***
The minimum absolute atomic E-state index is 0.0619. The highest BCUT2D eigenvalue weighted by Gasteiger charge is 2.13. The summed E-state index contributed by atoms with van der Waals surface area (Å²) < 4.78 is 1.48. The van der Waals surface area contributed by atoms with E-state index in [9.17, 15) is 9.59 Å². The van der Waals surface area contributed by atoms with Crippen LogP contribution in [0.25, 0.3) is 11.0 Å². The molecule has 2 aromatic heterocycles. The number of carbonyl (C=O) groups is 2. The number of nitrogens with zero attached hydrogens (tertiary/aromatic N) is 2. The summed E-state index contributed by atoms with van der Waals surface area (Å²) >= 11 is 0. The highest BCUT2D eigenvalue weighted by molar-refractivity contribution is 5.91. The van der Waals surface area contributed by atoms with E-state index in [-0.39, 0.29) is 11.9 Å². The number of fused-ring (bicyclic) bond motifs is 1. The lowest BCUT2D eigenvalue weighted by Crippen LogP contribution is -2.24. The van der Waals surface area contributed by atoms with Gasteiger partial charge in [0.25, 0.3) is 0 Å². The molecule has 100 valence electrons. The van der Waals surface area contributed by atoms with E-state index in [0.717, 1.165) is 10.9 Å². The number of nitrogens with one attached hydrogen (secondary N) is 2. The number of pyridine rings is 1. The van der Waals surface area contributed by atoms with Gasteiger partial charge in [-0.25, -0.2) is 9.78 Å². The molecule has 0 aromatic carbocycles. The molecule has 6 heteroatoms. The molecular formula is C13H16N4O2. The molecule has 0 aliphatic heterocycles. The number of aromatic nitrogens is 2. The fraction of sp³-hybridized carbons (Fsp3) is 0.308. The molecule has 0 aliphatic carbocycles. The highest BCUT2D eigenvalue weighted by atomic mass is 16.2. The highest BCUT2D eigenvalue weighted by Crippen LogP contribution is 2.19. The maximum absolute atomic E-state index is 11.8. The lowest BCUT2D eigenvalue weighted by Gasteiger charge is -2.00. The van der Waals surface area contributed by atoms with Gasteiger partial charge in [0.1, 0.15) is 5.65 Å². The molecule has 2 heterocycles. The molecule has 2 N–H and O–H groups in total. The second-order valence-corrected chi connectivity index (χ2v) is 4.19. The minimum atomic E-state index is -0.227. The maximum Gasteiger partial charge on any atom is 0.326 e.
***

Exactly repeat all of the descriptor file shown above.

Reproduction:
The minimum absolute atomic E-state index is 0.0619. The highest BCUT2D eigenvalue weighted by Gasteiger charge is 2.13. The summed E-state index contributed by atoms with van der Waals surface area (Å²) < 4.78 is 1.48. The van der Waals surface area contributed by atoms with E-state index in [9.17, 15) is 9.59 Å². The van der Waals surface area contributed by atoms with Crippen LogP contribution in [0.25, 0.3) is 11.0 Å². The molecule has 2 aromatic heterocycles. The number of carbonyl (C=O) groups is 2. The number of nitrogens with zero attached hydrogens (tertiary/aromatic N) is 2. The summed E-state index contributed by atoms with van der Waals surface area (Å²) >= 11 is 0. The highest BCUT2D eigenvalue weighted by molar-refractivity contribution is 5.91. The van der Waals surface area contributed by atoms with E-state index in [-0.39, 0.29) is 11.9 Å². The number of fused-ring (bicyclic) bond motifs is 1. The lowest BCUT2D eigenvalue weighted by Crippen LogP contribution is -2.24. The van der Waals surface area contributed by atoms with Gasteiger partial charge in [0.25, 0.3) is 0 Å². The molecule has 100 valence electrons. The van der Waals surface area contributed by atoms with E-state index in [0.717, 1.165) is 10.9 Å². The number of nitrogens with one attached hydrogen (secondary N) is 2. The number of pyridine rings is 1. The van der Waals surface area contributed by atoms with Gasteiger partial charge in [-0.25, -0.2) is 9.78 Å². The molecule has 0 aromatic carbocycles. The molecule has 6 heteroatoms. The molecular formula is C13H16N4O2. The molecule has 0 aliphatic heterocycles. The number of aromatic nitrogens is 2. The fraction of sp³-hybridized carbons (Fsp3) is 0.308. The molecule has 0 aliphatic carbocycles. The highest BCUT2D eigenvalue weighted by atomic mass is 16.2. The highest BCUT2D eigenvalue weighted by Crippen LogP contribution is 2.19. The maximum absolute atomic E-state index is 11.8. The lowest BCUT2D eigenvalue weighted by Gasteiger charge is -2.00. The van der Waals surface area contributed by atoms with Gasteiger partial charge in [0.1, 0.15) is 5.65 Å². The molecule has 2 heterocycles. The molecule has 2 N–H and O–H groups in total. The second-order valence-corrected chi connectivity index (χ2v) is 4.19. The minimum atomic E-state index is -0.227. The maximum Gasteiger partial charge on any atom is 0.326 e.